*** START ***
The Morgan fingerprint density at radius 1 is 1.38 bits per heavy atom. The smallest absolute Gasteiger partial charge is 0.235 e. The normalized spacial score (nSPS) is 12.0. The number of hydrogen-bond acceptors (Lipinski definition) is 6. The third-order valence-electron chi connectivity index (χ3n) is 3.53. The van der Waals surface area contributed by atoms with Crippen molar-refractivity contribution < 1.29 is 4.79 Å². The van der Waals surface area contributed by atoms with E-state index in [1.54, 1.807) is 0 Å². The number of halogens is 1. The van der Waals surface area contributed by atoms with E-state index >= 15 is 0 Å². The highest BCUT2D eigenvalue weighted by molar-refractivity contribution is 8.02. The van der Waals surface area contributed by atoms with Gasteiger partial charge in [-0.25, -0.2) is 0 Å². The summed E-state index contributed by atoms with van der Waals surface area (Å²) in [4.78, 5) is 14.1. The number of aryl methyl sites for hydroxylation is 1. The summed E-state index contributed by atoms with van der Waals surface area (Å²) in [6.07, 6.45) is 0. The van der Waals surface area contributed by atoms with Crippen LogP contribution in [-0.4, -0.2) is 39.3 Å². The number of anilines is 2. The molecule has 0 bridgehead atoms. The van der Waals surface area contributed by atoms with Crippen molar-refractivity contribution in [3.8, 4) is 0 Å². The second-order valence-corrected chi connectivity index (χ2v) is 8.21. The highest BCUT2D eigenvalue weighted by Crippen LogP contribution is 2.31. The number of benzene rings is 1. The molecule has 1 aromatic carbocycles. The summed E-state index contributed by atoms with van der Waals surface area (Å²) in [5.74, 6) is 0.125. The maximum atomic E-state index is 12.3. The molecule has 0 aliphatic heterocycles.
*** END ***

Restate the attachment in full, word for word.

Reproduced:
The Morgan fingerprint density at radius 1 is 1.38 bits per heavy atom. The smallest absolute Gasteiger partial charge is 0.235 e. The normalized spacial score (nSPS) is 12.0. The number of hydrogen-bond acceptors (Lipinski definition) is 6. The third-order valence-electron chi connectivity index (χ3n) is 3.53. The van der Waals surface area contributed by atoms with Crippen molar-refractivity contribution < 1.29 is 4.79 Å². The van der Waals surface area contributed by atoms with E-state index in [1.54, 1.807) is 0 Å². The number of halogens is 1. The van der Waals surface area contributed by atoms with E-state index >= 15 is 0 Å². The highest BCUT2D eigenvalue weighted by molar-refractivity contribution is 8.02. The van der Waals surface area contributed by atoms with Gasteiger partial charge in [-0.25, -0.2) is 0 Å². The summed E-state index contributed by atoms with van der Waals surface area (Å²) in [4.78, 5) is 14.1. The number of aryl methyl sites for hydroxylation is 1. The summed E-state index contributed by atoms with van der Waals surface area (Å²) in [6.07, 6.45) is 0. The van der Waals surface area contributed by atoms with Crippen LogP contribution in [-0.4, -0.2) is 39.3 Å². The number of anilines is 2. The molecule has 0 bridgehead atoms. The van der Waals surface area contributed by atoms with Crippen molar-refractivity contribution in [3.8, 4) is 0 Å². The second-order valence-corrected chi connectivity index (χ2v) is 8.21. The highest BCUT2D eigenvalue weighted by Crippen LogP contribution is 2.31. The number of benzene rings is 1. The molecule has 1 aromatic carbocycles. The summed E-state index contributed by atoms with van der Waals surface area (Å²) in [5.74, 6) is 0.125. The maximum atomic E-state index is 12.3. The molecule has 0 aliphatic heterocycles.